Prime time sky
Flying Superintendent’s most prominent use to date has been on the new $535-million basketball arena, Golden 1 Center, now being built for the NBA’s Sacramento Kings. There, the tool has been in use for well over a year on the project that is nearing completion this summer for use next fall. There, Turner Construction is the general contractor, and the multinational firm has been so impressed with the tool that last year, it honored the Flying Superintendent with the annual Turner Innovation Award.
“The powerful thing about this is that it highlights issues with our schedule, grouped by their location, in 3-D,” explained Lincoln Wood, Turner’s San Francisco-based regional VDC manager, speaking earlier this year with the U of I College of Engineering. “[It] streamlines the management of our weekly work planning efforts by allowing us to visualize and mitigate potential risks… before they happen.”
Specifically, the web-based Flying Superintendent solution captures camera-generated images and videos and interfaces the imagery with 4-D construction software to quickly identify and visually transmit actual and potential performance problems to a project manager’s tablet or smart phone. To maintain original schedules or avoid projected delays, project executives can use the data to modify activities for more productive workflows or to improve the performance of short-term activities.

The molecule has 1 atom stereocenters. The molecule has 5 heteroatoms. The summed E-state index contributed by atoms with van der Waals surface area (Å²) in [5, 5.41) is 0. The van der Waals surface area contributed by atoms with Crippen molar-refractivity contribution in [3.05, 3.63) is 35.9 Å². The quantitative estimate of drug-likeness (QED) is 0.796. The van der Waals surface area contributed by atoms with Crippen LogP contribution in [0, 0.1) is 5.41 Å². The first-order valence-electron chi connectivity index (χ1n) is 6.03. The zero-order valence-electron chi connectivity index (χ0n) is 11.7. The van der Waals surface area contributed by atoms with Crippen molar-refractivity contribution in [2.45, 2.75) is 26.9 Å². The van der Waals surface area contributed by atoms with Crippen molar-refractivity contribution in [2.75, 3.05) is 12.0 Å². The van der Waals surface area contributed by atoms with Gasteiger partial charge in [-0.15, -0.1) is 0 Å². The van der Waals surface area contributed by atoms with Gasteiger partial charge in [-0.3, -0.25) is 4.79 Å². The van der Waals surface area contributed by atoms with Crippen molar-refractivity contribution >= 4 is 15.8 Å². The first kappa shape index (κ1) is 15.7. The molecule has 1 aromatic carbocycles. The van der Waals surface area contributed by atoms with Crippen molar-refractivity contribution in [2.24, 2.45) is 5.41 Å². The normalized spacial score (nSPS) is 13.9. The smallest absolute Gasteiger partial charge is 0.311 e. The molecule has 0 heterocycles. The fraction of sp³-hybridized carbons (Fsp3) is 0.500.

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The technology incorporates a drone that canvasses a site, usually during evenings or weekends for purposes of safety, taking thousands of photos that are then converted to 3-D images for purposes of detecting, tracking, and analyzing the work in progress, said Hoiem.